Later on this same evening, I went out after dinner for what would be my last trek in the Nulato Hills.  Everything about the evening was spectacular, especially given the time of season.  A large flock of calling Glaucous Gulls kettled above camp, a pair of Red Foxes provoked attacks from Long-tailed Jaegars, Whimbrels, Pacific Golden Plovers, and Bristle-thighed Curlews, and passerines were exceptionally vocal in the soft evening light.



Pacific Golden Plover


Cavities being scarce, this Tree Swallow eagerly established residency in our weatherport nest box

My last great experience in the Nulato Hills is attributed to this extremely cooperative White-crowned Sparrow, who spent something on the order of ten straight minutes singing his head off, allowing for great photos and recordings!

What a beaut!


After a terrific evening of natural history, I layed down to the diminishing twilight sounds of Wilson's Snipe and Gray-cheeked Thrush for what was to be the last time.  In short, a night resembling the horror of my earlier jaunt in St. Mary's repeated itself, forcing me to evacuate the Allen Creek field site early.  Feeling very weak, ill, fatigued, and depressed by my early departure, I snapped this last photo of camp as the helicopter departed.

Life in a chosen country, indeed

In the midst of the sometimes grueling nature of field work, we all expressed our fantasies about our return to civilization, centered on how much we missed the conveniences of our homes -- I was often at the forefront of these conversations.  However, there is no describing the impenetrable sadness that overcame me as soon as I heard the distant blades of the refuge helicopter roaring towards me.  I had just spent the last 6 weeks in an area that exceedingly few people will ever even glance at from an airplane in their lifetime, intimately living with and delving into careful study and observation of all of this unique ecosystem's inhabitants.  It is very likely that I will never see the Nulato Hills, maybe even a Bristle-thighed Curlew, ever again.  These are all inescapable facts that I had anticipated at some level, but I suppose I'm most disappointed in my not taking time to sincerely consider these ideas each and every day that I spent in one of the last great wildernesses on this planet.



Monday, August 15, 2011

Have you seen me?

At the off chance that a trip to Oceania is in your future, please see the message below from the Yukon Delta National Wildlife Refuge...

WATCH FOR BANDED BRISTLE-THIGHED CURLEWS ON YOUR PACIFIC ISLAND VACATION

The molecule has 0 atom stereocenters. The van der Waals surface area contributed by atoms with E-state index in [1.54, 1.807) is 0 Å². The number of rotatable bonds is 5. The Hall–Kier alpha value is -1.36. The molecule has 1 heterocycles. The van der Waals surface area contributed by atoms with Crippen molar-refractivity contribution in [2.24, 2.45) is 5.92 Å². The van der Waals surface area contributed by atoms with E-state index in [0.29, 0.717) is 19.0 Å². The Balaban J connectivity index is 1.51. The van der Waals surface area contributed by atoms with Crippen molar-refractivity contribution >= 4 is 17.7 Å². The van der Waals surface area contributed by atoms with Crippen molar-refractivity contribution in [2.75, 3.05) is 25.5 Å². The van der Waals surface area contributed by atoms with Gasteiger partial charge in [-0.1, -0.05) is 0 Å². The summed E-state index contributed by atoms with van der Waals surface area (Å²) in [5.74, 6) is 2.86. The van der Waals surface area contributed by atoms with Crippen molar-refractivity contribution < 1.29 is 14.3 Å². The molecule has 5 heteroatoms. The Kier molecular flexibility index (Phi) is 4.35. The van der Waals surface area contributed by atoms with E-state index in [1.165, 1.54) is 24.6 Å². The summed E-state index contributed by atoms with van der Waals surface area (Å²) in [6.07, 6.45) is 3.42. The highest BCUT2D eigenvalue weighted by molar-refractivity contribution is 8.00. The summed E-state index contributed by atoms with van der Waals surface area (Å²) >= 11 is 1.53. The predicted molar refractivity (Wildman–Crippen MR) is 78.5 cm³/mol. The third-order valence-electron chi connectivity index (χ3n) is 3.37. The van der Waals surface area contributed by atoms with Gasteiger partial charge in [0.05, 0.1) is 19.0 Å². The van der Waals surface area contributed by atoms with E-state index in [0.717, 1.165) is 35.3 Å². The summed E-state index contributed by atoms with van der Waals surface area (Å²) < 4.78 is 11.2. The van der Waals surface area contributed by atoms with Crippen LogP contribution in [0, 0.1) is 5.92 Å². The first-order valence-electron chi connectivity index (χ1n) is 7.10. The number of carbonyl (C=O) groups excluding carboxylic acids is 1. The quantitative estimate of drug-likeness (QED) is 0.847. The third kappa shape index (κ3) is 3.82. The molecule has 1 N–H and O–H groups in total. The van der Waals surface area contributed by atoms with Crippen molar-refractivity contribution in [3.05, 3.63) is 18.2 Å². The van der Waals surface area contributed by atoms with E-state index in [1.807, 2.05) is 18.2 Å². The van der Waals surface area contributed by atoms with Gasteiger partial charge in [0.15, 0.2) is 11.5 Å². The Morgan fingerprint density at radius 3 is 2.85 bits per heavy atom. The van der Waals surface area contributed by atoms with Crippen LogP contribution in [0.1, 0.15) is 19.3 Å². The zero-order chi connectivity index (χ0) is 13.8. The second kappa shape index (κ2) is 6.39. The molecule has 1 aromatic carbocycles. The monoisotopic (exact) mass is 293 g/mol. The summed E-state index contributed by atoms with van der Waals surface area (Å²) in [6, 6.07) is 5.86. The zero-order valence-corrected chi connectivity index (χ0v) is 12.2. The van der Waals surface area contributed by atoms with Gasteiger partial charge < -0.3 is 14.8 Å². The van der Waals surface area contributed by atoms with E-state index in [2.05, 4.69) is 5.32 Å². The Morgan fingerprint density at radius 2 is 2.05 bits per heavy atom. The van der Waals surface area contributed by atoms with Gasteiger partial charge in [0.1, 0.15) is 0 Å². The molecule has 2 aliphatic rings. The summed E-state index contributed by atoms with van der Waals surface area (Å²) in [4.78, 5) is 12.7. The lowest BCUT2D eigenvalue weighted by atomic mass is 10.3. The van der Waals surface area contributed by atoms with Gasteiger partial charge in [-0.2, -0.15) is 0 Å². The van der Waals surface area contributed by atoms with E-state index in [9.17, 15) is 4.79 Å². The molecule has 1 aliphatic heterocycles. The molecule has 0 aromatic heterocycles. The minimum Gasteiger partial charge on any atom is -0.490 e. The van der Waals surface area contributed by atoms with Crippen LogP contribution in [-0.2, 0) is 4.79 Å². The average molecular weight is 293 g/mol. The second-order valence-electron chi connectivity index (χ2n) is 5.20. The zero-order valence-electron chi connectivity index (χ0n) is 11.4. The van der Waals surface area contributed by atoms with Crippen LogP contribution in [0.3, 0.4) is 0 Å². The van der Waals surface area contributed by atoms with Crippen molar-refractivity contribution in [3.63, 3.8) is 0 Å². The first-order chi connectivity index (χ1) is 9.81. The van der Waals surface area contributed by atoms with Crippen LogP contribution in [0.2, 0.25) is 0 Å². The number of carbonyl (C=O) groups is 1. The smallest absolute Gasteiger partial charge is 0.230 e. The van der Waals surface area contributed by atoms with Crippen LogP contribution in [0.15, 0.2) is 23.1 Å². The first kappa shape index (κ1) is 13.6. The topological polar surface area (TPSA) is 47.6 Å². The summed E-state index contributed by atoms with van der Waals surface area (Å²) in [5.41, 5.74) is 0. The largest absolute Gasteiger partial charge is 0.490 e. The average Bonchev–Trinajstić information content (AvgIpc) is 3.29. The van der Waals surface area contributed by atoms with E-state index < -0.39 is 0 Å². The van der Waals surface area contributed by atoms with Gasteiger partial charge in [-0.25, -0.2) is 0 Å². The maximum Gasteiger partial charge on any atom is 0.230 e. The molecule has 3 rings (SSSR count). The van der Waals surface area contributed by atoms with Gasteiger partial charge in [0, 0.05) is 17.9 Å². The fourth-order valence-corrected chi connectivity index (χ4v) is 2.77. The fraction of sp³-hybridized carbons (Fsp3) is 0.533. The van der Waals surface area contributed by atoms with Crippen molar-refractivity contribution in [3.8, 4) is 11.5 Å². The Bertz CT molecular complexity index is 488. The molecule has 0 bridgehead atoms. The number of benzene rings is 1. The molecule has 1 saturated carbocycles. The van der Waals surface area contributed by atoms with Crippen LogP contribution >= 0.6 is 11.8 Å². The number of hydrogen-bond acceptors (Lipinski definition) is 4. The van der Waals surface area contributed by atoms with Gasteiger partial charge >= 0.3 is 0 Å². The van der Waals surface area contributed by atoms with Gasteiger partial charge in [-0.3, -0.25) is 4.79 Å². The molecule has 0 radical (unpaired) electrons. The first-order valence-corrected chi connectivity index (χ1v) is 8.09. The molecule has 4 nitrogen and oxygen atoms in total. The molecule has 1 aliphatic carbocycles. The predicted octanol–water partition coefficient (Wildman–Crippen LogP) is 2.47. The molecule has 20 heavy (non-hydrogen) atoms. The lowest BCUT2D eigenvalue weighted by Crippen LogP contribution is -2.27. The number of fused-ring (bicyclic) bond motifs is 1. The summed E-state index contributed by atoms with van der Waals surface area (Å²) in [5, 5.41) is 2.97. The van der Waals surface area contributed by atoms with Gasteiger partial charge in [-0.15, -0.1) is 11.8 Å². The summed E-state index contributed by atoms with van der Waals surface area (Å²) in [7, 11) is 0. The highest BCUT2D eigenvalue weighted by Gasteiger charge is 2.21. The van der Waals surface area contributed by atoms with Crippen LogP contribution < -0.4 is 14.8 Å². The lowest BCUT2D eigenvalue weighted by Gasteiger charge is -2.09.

The Bristle-thighed Curlew is a rare shorebird that breeds only in western Alaskan and spends the non-breeding season on islands and atolls in the Central and South Pacific. In 2010 and 2011, Bristle-thighed Curlews were marked on their breeding grounds in the southern Nulato Hills of Alaska with coded leg flags as part of an effort to estimate current population size and track survival rates of adult curlews. Birds from this area are known to spend their non-breeding season in the Hawaiian Islands (Hawaii, Oahu, Kauai), Northwestern Hawaiian Islands (Midway Atoll, Laysan and Lisianksi Islands), Marshall Islands, Gilbert Islands, Nauru, and probably the Line Islands. Look for them from August to April.
Leg flags are bright green and have a two-digit code in white. The code consists of either two numbers or two letters. The leg flag is located on the upper leg (right or left), while a standard numbered metal band is on the other leg. We have marked 69 adult curlews with green leg flags. Two flagged birds were observed during the winter of 2010-11, one on Sand Island at Midway and one on Oahu.
PLEASE REPORT ANY OBSERVATIONS OF THESE MARKED BIRDS TO:
Kristine Sowl Phone: 907-543-1027
Yukon Delta National Wildlife Refuge Email: kristine_sowl@fws.gov
P.O. Box 346
Bethel, AK 99559 USA

Wednesday, August 10, 2011

Willows mess everything up (6/4/11 - 6/10/11)

With curlew activity dwindling, days in the field began to truncate, allowing more down-time for everyone.  After dinners of burritos or Alaskan sausage that capped-off our daily 4,000 calorie budgets, I spent most evenings observing Savannah Sparrows' territorial behaviors or trying to catch up on photography and recordings.  On one such evening, as I made a beeline for camp after photographing stands of Arctic Tundra Grass, I flushed a large bird from a tussock mound, its identity initially alluding me in the low evening sun pouring directly into my retinas.  I assumed a female ptarmigan, and braced for an aggressive attack to my face (these birds become extraordinarily fierce while incubating!).

No sooner had my cerebral cortex processed the distinctive wavelengths of light emitting from the bird's rump that it began belting out a series of shrills and cheuit calls -- a curlew!

He don't take kindly to my type 'round here